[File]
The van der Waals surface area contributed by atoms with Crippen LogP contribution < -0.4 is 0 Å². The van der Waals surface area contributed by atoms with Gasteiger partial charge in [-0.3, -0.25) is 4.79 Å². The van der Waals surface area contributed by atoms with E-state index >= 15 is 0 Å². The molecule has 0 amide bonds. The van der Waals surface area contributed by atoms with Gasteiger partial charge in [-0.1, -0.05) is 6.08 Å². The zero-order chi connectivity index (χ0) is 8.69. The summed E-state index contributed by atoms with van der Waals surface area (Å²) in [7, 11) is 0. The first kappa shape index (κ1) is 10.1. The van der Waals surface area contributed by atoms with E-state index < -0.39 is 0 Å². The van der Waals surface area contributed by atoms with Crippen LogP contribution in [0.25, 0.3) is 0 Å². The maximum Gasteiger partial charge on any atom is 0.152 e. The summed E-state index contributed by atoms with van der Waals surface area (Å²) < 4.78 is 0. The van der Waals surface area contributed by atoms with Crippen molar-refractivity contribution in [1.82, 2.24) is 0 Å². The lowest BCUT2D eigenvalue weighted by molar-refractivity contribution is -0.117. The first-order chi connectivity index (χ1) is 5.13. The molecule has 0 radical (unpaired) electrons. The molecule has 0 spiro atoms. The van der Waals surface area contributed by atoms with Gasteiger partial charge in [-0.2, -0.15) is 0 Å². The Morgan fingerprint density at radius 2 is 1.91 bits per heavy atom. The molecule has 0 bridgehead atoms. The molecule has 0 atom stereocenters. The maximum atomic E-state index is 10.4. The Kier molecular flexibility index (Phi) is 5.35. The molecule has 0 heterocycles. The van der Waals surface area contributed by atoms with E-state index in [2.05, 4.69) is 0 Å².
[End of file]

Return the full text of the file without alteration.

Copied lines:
The van der Waals surface area contributed by atoms with Crippen LogP contribution < -0.4 is 0 Å². The van der Waals surface area contributed by atoms with Gasteiger partial charge in [-0.3, -0.25) is 4.79 Å². The van der Waals surface area contributed by atoms with E-state index >= 15 is 0 Å². The molecule has 0 amide bonds. The van der Waals surface area contributed by atoms with Gasteiger partial charge in [-0.1, -0.05) is 6.08 Å². The zero-order chi connectivity index (χ0) is 8.69. The summed E-state index contributed by atoms with van der Waals surface area (Å²) in [7, 11) is 0. The first kappa shape index (κ1) is 10.1. The van der Waals surface area contributed by atoms with E-state index < -0.39 is 0 Å². The van der Waals surface area contributed by atoms with Crippen LogP contribution in [0.25, 0.3) is 0 Å². The maximum Gasteiger partial charge on any atom is 0.152 e. The summed E-state index contributed by atoms with van der Waals surface area (Å²) < 4.78 is 0. The van der Waals surface area contributed by atoms with Crippen molar-refractivity contribution in [1.82, 2.24) is 0 Å². The lowest BCUT2D eigenvalue weighted by molar-refractivity contribution is -0.117. The first-order chi connectivity index (χ1) is 5.13. The molecule has 0 radical (unpaired) electrons. The molecule has 0 spiro atoms. The van der Waals surface area contributed by atoms with Gasteiger partial charge in [-0.2, -0.15) is 0 Å². The Morgan fingerprint density at radius 2 is 1.91 bits per heavy atom. The molecule has 0 bridgehead atoms. The molecule has 0 atom stereocenters. The maximum atomic E-state index is 10.4. The Kier molecular flexibility index (Phi) is 5.35. The molecule has 0 heterocycles. The van der Waals surface area contributed by atoms with E-state index in [2.05, 4.69) is 0 Å².